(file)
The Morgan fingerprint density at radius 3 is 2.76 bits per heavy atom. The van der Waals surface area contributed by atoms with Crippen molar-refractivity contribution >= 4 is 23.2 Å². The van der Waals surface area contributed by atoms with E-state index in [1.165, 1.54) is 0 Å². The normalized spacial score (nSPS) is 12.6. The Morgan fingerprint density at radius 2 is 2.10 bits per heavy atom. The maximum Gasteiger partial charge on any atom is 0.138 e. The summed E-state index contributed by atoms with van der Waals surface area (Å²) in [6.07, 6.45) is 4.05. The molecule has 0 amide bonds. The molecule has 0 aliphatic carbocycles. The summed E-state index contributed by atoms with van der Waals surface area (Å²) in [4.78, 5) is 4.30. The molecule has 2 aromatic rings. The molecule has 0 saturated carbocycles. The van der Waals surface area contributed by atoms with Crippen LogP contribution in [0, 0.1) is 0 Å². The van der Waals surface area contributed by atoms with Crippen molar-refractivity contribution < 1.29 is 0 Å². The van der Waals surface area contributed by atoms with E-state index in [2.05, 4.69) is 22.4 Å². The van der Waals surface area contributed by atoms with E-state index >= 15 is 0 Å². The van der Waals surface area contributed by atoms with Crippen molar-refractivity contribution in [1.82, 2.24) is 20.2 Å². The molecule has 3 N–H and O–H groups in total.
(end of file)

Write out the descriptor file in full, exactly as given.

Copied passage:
The Morgan fingerprint density at radius 3 is 2.76 bits per heavy atom. The van der Waals surface area contributed by atoms with Crippen molar-refractivity contribution >= 4 is 23.2 Å². The van der Waals surface area contributed by atoms with E-state index in [1.165, 1.54) is 0 Å². The normalized spacial score (nSPS) is 12.6. The Morgan fingerprint density at radius 2 is 2.10 bits per heavy atom. The maximum Gasteiger partial charge on any atom is 0.138 e. The summed E-state index contributed by atoms with van der Waals surface area (Å²) in [6.07, 6.45) is 4.05. The molecule has 0 amide bonds. The molecule has 0 aliphatic carbocycles. The summed E-state index contributed by atoms with van der Waals surface area (Å²) in [4.78, 5) is 4.30. The molecule has 2 aromatic rings. The molecule has 0 saturated carbocycles. The van der Waals surface area contributed by atoms with Crippen LogP contribution in [0, 0.1) is 0 Å². The van der Waals surface area contributed by atoms with Crippen molar-refractivity contribution < 1.29 is 0 Å². The van der Waals surface area contributed by atoms with E-state index in [2.05, 4.69) is 22.4 Å². The van der Waals surface area contributed by atoms with E-state index >= 15 is 0 Å². The van der Waals surface area contributed by atoms with Crippen molar-refractivity contribution in [1.82, 2.24) is 20.2 Å². The molecule has 3 N–H and O–H groups in total.